LiveAuctionTalk.com Highlights Pennsylvania German Folk Art Chest in its Weekly Free Article Rosemary McKittrick’s column is the online home for inside information about art and antiques. Visit the site and sign up for a free weekly subscription. Photo courtesy of Skinner Auctioneers.
News-Antique.com - Nov 30,-0001 - Jan. 25, 2007-- There’s a carefree feeling to this 18th century hope (dower) chest. If it could speak what might it say about the young woman whose linens, needlework and quilts it housed? What might it say about a bride’s hopes for the future and worries about the past?
Painted robin’s egg blue and decorated with bold black unicorns, lions, tulips and fancy compass designs, it’s eye-dazzling, clearly built with kindness and a gentle hand.
Usually these chests, decorated with symbols from folklore were three to four feet long. They were popular among Pennsylvania German settlers in southeastern Pennsylvania.
The chests could be found in the bedroom or parlor. They may very well have been the only touch of color in an otherwise drab farmhouse.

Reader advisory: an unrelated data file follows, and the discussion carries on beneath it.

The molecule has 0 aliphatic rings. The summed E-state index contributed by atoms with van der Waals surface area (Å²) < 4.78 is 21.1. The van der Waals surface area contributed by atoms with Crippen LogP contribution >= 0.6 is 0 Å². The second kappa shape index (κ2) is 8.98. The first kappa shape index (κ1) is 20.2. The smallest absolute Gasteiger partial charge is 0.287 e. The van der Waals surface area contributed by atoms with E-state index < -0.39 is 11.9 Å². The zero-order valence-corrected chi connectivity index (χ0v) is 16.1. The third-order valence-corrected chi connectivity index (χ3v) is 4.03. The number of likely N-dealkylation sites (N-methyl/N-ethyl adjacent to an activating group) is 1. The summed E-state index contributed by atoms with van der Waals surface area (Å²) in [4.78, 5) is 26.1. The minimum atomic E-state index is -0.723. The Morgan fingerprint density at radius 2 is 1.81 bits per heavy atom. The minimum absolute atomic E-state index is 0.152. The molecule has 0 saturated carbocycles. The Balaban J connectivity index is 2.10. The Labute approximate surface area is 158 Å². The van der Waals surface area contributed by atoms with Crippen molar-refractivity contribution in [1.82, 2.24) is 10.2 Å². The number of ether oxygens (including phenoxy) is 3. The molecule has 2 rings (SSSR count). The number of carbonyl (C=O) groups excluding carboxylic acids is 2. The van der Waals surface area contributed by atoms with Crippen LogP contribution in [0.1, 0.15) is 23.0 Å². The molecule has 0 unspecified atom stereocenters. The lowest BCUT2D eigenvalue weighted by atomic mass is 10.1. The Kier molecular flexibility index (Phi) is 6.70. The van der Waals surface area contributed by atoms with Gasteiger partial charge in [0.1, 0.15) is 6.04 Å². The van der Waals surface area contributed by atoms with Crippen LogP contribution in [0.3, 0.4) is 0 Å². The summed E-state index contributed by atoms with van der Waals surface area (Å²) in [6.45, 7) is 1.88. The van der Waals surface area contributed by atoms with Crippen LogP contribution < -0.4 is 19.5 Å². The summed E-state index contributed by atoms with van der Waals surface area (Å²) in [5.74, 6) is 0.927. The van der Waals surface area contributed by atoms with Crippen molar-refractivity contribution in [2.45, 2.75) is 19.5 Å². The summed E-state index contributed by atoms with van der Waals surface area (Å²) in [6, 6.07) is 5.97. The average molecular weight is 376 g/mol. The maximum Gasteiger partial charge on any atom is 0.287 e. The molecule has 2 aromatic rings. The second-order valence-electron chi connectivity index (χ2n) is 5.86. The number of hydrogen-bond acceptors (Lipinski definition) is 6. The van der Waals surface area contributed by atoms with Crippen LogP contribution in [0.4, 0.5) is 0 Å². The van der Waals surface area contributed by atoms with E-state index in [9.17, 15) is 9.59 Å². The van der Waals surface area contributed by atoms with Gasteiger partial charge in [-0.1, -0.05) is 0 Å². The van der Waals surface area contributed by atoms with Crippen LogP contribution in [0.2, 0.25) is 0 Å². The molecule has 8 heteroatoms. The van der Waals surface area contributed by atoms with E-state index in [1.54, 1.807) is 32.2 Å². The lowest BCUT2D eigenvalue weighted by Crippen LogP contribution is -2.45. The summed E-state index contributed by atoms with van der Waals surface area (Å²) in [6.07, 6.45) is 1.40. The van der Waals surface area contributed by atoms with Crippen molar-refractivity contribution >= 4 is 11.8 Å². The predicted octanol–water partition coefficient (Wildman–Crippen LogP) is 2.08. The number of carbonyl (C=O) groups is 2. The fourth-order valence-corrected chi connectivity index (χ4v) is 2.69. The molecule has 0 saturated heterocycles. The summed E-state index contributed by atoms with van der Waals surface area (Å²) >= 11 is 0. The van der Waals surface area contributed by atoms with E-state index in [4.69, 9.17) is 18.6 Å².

People who owned them were generally moneyed. Chests in poorer families were usually one color—barn red.
Did the village carpenter build this particular dower chest? Did the would-be bride’s father build it? Who decorated it?
The maker’s name is often missing on these pieces, but the owner’s name or initials and the date in Roman characters is often given prominent space.
The German red paint on this particular chest translates to “Adam Menick in Bern Berks County in the year 1796.”
Nowadays any collection of Early American furniture seems incomplete without at least one piece of painted furniture. These Pennsylvania German dower chests have been elevated to the level of antiques worthy of inclusion in the best museums.
On Nov. 5, Skinner Auctioneers, Boston, Mass., offered the painted and decorated dower chest described in its American Furniture & Decorative Arts auction. The piece went for $446,000.
Read the entire article at www.LiveAuctionTalk.com.